Turtle lovers come out of their shells
CALLING all fishers, surfers, divers and anyone else who spends time in, on or around the ocean: if you love turtles, it's time to come out of your shells.
Ballina-based James Cook University PhD student Rochelle Ferris put out a public call on Monday for help gathering data on turtles.
"I'm conducting a survey of sea turtle sightings in NSW to see exactly how far south they go," she said.
"I did a road trip earlier in summer from Tweed Heads to Eden... I visited every headland and estuary looking for turtles and people who have seen turtles."
Divers were quick to respond, Ms Ferris said, including Ray Vran who gave her a rare photo of a turtle and a seal sharing the same habitat off Montague Island south of Sydney.
"That's only seen in two other places in the world," Ms Ferris said, "The Galapagos Islands and Hawaii".
Ms Ferris said seals usually preferred cold waters whereas turtles needed minimum temperatures of 15 degrees.
She said a seal colony lived and bred on Montague Island year-round but Mr Vran, who dived around 30 times in the area each year, only every saw one turtle once per year.
Other people said they'd seen a turtle near the island but the scientist's next job would be to go through Mr Ferris's diving records to work out whether the sightings happened at the same time annually.
Her research would hopefully fill a gap in official NSW turtle data that might lead to changes in law, such as requirements for trawling nets to have "turtle excluder devices" that help turtles escape without affecting target species, Ms Ferris said.
"That rule was implemented in Queensland some 20 years ago and has had a positive impact for loggerhead turtles," she said.
Ms Ferris mentioned the shark net trial on the NSW north coast, saying representatives from Australian Seabird Rescue taught DPI contractors last week to identify and tag turtles in hopes of having all turtles caught in shark nets tagged.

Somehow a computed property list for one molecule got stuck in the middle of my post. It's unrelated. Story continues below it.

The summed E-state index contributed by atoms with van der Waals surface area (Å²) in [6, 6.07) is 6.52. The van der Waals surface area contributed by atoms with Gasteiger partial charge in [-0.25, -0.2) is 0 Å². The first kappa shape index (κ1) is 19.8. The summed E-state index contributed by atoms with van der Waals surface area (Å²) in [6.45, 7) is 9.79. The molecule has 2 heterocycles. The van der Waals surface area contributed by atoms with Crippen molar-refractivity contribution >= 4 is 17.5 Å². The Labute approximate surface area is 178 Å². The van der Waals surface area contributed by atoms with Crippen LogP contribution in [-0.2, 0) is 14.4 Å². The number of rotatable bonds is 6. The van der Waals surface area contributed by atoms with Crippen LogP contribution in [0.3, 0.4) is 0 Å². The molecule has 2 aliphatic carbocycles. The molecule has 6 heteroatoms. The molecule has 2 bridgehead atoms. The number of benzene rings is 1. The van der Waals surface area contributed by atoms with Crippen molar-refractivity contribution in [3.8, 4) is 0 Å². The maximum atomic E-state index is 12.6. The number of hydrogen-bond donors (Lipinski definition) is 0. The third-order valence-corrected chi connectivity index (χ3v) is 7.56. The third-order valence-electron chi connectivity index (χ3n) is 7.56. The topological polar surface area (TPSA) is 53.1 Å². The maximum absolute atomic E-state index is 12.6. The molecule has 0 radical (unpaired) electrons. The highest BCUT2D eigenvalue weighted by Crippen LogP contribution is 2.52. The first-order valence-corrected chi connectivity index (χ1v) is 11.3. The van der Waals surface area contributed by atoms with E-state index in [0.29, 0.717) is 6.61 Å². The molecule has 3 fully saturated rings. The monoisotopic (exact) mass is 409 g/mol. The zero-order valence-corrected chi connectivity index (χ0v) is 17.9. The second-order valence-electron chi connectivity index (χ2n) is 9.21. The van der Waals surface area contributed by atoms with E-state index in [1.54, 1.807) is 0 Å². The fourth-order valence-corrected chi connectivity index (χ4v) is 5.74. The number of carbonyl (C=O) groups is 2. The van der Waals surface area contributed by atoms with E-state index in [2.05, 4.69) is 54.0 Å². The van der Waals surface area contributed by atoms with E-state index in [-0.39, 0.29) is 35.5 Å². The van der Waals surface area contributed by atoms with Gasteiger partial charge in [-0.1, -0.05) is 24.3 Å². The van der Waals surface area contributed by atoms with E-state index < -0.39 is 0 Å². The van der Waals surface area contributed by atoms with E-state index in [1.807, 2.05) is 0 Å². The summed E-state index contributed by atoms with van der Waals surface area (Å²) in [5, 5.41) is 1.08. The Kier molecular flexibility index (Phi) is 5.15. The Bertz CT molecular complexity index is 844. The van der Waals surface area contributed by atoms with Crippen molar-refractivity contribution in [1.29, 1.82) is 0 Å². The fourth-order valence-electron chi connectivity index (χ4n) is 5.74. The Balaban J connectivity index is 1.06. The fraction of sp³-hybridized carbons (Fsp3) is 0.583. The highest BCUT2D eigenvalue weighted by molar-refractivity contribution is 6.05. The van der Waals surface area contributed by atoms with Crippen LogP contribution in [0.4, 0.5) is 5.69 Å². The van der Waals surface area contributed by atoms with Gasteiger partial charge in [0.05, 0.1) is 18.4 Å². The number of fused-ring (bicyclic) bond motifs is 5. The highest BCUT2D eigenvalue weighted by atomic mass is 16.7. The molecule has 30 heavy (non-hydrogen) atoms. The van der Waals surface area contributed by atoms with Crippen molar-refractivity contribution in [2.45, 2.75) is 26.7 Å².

Citizen scientists were keen to contribute to her data collection on her recent field trip and she hoped for a similar response on the Northern Rivers.
"I reckon I've got somewhere towards 400 confirmed turtles sightings from a wide variety of sources - divers, people walking on the beach, fishermen," she said.
Ms Ferris said anyone who saw a turtle on the east coast of Australia was welcome to share their information via an online portal.
Only authorised scientists were allowed to touch turtles in the wild but Ms Ferris said citizen scientists could guess the length of turtles by comparing the distance of shells from neck and tail to their own bodies (for example, a turtle might be as long as your leg) - a turtle's age was calculated based on shell length.
Ideal photos would be side profiles - both sides - of a turtle's head because recent technology could scan the unique scales on turtle's faces the way police scanned fingerprints or like social media photo identification.
Tagged turtles could be identified by checking (without touching) the arm pit of the front flipper for a small silver tag with an engraved number, Ms Ferris said.
So far, she had noticed a couple of regular turtles around Julian Rocks Marine Reserve near Byron Bay: K24268, a hawksbill turtle and NS157, a loggerhead turtle.